“In Suddenly Hybrid, we talk about how you need the hardware, the software, and the skillware to support it,” said Reed of the insights detailed in the book. “The hardware and software is really about the technology and equipping the meeting rooms with the appropriate technology to connect your remote and your in-person attendees, for example, in a meeting.”

This applies to the office itself and the remote personnel, too. For many businesses, quality webcams are an investment, as are high-speed business internet, video-enabled conference rooms, and high-quality audio equipment like mics and speakers or sound monitors. 

“The skillware is really a matter of training your workforce: how to work in this new way because it is a completely different approach,” Reed explained. “And the danger is going into it without having a plan in place because you are at risk of creating a two-tier system where those who are in the office have greater access to information and opportunity than those who are remote.”

Personnel must be tech-savvy enough to conform to the new way of doing things. A hybrid work model usually necessitates that employees be well accustomed to computer work. Sometimes they have to learn new platforms that weren’t in use when they worked onsite. That’s where skillware comes into play, but Reed warns that this doesn’t solve inherent risks to inclusivity.

This is where the quality of audio gear can be essential, too. Audio’s a significant waterloo for remote workers because it can easily marginalize them with poor quality in a hybrid meeting. In-house employees can easily dominate remote workers when it comes to contributing to conversation; this is doubly true when the mics, speakers, or headphones fall short.

It’s an inclusivity issue, yet research shows that hybrid workplace models are potentially a boon to diversity, equity, and inclusion. The pros of hybrid models — flexibility, better work-life balance, and work experiences that cater to the individual — were found in Dr. Allen’s data to impact DEI efforts positively.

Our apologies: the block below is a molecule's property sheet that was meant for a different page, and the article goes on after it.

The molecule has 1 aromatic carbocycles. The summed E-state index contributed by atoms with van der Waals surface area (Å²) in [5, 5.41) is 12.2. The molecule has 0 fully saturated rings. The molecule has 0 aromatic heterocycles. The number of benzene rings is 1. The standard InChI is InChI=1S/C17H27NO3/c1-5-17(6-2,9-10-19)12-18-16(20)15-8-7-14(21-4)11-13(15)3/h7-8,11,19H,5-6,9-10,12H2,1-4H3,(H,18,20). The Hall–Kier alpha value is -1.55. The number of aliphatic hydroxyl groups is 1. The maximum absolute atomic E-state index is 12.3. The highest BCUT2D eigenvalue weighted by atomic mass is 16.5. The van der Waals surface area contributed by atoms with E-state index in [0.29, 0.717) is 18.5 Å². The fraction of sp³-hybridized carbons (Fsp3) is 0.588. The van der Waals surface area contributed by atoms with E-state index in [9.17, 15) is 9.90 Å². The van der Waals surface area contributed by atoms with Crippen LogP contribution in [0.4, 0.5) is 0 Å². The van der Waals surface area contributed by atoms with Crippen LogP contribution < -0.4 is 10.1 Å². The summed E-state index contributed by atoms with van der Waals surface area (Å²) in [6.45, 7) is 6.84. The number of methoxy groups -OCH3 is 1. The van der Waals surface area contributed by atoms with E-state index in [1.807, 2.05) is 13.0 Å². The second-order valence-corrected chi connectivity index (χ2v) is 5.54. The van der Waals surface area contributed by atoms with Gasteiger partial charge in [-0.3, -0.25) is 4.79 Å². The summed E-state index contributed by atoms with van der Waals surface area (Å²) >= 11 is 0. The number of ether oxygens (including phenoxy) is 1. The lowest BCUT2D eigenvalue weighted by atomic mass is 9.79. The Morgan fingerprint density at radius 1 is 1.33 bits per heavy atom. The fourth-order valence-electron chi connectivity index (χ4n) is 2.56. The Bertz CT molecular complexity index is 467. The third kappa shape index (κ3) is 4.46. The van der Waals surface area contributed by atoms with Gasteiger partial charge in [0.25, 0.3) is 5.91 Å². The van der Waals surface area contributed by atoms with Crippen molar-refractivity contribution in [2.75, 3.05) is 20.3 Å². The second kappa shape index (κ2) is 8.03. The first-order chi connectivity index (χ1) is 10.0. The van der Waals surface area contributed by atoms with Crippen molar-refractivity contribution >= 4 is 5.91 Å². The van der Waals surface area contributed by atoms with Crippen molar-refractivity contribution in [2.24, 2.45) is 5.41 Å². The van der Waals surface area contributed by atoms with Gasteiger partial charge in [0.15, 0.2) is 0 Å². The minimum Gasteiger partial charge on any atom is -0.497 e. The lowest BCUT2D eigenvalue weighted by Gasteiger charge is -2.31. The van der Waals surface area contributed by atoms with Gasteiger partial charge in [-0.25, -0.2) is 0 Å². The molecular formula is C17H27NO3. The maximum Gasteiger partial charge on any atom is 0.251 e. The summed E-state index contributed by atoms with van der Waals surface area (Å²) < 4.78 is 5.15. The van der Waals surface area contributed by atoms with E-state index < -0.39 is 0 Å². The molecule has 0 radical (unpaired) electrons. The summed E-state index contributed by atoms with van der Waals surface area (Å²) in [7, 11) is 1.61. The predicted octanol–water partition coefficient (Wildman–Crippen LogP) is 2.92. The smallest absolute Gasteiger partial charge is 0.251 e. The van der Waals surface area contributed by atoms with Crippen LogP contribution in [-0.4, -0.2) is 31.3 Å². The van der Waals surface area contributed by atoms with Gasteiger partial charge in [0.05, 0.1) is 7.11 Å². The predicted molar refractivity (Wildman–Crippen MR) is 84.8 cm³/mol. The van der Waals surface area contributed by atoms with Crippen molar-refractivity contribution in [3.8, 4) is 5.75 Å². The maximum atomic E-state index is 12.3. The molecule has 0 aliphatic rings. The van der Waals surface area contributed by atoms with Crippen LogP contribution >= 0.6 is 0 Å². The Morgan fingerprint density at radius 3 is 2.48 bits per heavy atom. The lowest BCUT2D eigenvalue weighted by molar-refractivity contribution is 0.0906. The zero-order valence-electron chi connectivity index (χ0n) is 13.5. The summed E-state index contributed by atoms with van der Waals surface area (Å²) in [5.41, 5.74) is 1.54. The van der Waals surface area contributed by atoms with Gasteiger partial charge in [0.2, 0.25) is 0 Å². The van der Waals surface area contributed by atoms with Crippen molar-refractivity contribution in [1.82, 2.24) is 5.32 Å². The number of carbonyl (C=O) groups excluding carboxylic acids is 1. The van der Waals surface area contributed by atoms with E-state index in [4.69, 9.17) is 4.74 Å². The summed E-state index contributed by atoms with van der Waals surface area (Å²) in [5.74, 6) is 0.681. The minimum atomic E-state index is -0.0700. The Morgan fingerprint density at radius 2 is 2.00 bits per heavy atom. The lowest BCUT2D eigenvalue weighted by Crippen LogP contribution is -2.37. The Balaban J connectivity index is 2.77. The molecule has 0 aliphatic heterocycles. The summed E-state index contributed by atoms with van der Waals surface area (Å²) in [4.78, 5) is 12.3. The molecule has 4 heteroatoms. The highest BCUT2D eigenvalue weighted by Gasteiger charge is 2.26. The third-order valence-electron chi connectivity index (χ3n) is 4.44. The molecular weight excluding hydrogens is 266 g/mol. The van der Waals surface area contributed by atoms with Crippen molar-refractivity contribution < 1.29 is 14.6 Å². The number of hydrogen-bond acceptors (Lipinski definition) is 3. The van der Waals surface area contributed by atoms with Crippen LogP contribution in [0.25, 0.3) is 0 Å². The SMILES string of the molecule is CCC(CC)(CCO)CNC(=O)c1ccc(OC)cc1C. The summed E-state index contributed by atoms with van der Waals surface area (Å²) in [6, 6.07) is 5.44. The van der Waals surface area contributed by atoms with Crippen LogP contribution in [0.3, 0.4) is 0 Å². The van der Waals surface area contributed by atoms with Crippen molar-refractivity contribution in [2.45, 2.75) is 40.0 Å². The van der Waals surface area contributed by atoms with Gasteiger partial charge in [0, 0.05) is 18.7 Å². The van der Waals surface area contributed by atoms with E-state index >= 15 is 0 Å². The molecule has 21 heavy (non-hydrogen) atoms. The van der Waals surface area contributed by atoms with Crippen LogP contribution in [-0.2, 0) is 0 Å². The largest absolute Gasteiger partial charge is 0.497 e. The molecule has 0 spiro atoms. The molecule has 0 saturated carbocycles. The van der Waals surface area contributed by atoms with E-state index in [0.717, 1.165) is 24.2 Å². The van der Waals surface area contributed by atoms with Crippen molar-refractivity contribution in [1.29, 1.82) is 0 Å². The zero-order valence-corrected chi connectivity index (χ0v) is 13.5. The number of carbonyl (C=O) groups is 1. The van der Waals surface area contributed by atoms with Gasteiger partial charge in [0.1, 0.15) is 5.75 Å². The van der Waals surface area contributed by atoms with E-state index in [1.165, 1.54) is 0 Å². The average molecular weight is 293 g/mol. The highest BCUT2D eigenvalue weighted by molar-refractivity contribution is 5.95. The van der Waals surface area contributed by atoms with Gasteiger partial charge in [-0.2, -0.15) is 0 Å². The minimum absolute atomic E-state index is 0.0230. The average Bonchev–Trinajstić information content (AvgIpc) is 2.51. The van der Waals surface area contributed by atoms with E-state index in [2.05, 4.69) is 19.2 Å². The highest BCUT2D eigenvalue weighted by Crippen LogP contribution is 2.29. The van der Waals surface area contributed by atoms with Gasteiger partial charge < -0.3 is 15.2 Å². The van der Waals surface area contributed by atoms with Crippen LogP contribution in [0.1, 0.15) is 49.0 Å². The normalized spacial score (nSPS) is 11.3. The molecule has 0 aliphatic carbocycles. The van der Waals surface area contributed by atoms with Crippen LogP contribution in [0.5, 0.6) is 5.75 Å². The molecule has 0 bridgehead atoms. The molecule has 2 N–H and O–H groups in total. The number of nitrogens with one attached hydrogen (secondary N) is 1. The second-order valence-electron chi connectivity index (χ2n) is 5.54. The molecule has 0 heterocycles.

[Hybrid meetings are] “the most inclusive kind of meeting you can have because it breaks down geographic barriers when done well. It is the most participatory of any type of meeting. It is the most satisfying of any meeting format. […] There’s a lot of promise for these hybrid meetings in helping to combat any issues resulting from DEI, but you also need to incorporate additional considerations as you’re implementing it to make sure that it’s an equitable experience for all.”

On the other hand, hybrid models might have the opposite effect on a workplace that already has a significant equity problem if those models aren’t very carefully implemented, and in this case, the a considerable equity issue would mean at least one incident had been reported. 

McKinsey & Co., the multi-billion-dollar management consulting corporation, published a data tract that found LGBTQIA+ employees to be 24% more likely to leave than their heterosexual peers if a hybrid work model was not available. Moreover, Black employees similarly were found to be 14% more likely than their White peers to do so for the same reason. Personnel with disabilities were found to also be 14% more likely to leave for lack of hybrid than those without disabilities. Women proved 10% more likely than men, and nonbinary identifiers responded 18% more often than men or women with the will to leave for lack of hybrid.

The mere fact that Reed’s and Dr. Allen’s book is even necessary demonstrates the trajectory of the modern workforce. Pundits are investing in compiling guides on navigating what they believe to be a transition to the new status quo. Their guide focuses on the dos and don’ts of hybrid meetings in particular. Others are reporting on how to maximize and sustain inclusion efforts.

It now behooves C-suites to educate themselves on and invest in their response to the hybrid model with the understanding that traditionally underserved demographics consistently prefer the potential for remote work.